The long-term perspective on employee development and well-being at work



© Fizkes

Here, Mark Creighton, CEO of Avado, talks about the urgent need to overhaul our skills system and focus on the young people of tomorrow, ensuring they have the capabilities to thrive as we enter a new hybrid work phase

In recent years, the country has made great strides in standardizing conversations about mental health and well-being in the workplace. Mental health is becoming an increasingly dominant part of the conversation in everyday life, with stigmas starting to disappear. At Avado, we were aware of the challenges businesses and employees faced during the pandemic. We were curious to find out more about what could be done to improve well-being and mental health at work, both because of the pandemic, but also the new environment it has created beyond the initial crisis.

By further exploring the state of skills gaps and the ways companies perceive and approach employee development, we commissioned research for a report titled Beyond Skills. We spoke with 500 executives and 500 HR managers across the UK to hear their perspectives. Not only has the skills gap widened so much that we are facing a capacity gap, it’s also evident that a lack of attention to employee development in 2020 has had major repercussions. Over 63% of our respondents expressed concern that a lack of workforce capacity could impact mental health. This means that the focus on the survival of the company last year came at the expense of the mental health of some employees.

There are tons of conversations surrounding the skills gap – the importance of learning and development, but many of these conversations ignore the connection between employee development and impact on mental health. Inevitably, skills development increases an individual’s confidence in his role and provides greater security in his ability to perform his job, when the organization can adapt to a new environment.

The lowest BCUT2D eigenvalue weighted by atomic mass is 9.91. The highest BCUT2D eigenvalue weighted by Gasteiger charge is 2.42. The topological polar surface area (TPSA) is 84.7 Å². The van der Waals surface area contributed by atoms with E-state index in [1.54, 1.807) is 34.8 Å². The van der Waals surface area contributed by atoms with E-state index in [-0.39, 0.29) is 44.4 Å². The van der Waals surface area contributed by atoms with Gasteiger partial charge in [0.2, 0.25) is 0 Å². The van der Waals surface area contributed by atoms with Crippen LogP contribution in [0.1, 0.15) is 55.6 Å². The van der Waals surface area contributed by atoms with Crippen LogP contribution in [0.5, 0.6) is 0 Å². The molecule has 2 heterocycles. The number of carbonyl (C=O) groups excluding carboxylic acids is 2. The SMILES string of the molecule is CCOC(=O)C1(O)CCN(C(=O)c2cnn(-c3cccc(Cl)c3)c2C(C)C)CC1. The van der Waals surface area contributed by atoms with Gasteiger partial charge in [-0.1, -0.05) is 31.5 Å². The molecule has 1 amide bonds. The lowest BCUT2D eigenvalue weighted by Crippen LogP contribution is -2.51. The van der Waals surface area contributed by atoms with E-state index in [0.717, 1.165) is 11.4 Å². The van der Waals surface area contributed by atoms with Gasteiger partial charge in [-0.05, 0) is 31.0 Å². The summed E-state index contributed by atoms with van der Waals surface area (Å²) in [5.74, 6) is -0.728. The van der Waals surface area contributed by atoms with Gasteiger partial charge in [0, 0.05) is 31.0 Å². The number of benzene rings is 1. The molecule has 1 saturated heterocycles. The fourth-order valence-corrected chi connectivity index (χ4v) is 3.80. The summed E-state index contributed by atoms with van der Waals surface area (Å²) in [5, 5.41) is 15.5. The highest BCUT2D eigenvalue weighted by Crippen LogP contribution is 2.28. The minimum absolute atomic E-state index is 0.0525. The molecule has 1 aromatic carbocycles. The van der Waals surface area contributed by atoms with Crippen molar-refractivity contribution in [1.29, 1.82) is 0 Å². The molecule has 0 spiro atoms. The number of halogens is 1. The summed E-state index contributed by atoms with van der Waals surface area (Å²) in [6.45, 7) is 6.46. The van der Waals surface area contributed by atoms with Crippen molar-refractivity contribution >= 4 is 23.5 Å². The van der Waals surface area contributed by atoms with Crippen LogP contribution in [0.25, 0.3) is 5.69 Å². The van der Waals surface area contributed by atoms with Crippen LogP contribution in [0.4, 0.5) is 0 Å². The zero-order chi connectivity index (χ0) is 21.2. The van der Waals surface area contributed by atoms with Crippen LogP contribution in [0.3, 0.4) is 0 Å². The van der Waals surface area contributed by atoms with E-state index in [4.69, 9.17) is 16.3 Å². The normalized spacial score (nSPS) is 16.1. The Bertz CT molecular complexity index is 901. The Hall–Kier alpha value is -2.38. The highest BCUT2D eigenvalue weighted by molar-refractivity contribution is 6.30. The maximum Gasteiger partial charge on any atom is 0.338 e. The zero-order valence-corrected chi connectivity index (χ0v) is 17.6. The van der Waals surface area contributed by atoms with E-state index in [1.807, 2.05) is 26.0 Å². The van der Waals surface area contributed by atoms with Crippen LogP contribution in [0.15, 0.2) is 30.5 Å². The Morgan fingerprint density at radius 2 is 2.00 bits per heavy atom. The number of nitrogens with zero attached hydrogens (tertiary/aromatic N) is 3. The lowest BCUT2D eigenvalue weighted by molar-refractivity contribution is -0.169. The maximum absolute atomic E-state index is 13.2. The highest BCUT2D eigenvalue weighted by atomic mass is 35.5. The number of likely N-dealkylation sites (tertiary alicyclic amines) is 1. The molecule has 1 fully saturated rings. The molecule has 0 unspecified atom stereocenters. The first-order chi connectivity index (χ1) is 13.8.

What does the capacity gap look like for the industry and how can we correct it to support employee well-being?

The pandemic has brought huge changes to government and the public sector. With many other sectors to close, this was simply not an option. Many public sector organizations have been reduced to the bare minimum and working with small teams has become standard practice. This has forced people to adapt quickly, moving heritage services online and taking on additional workloads. It is therefore not surprising that there has been an increase in training budgets within this sector.

Even though training budgets have increased in government and the public sector, our research found that 74% of those surveyed wished more had been invested in development. Another 72% said they wanted more time to implement sufficient and long-term training measures. In addition to this and the aforementioned mental health concerns, the lack of investment in employee development has led to an increased risk of layoffs. Over 55% of those surveyed agreed that a skills gap could lead to job losses.

These numbers should remind all leaders to listen to their employees, but also to understand that implementing effective and responsive training strategies can have a much broader impact on their employees and their operations. The link between personal well-being and lack of capacity in the workplace indicates that capacity can act as a protector against insecurity, worry and low self-esteem. Thus, the well-being of employees should be at the heart of the concerns of companies in all sectors, and continued investment in your people should be the optimal course of action.

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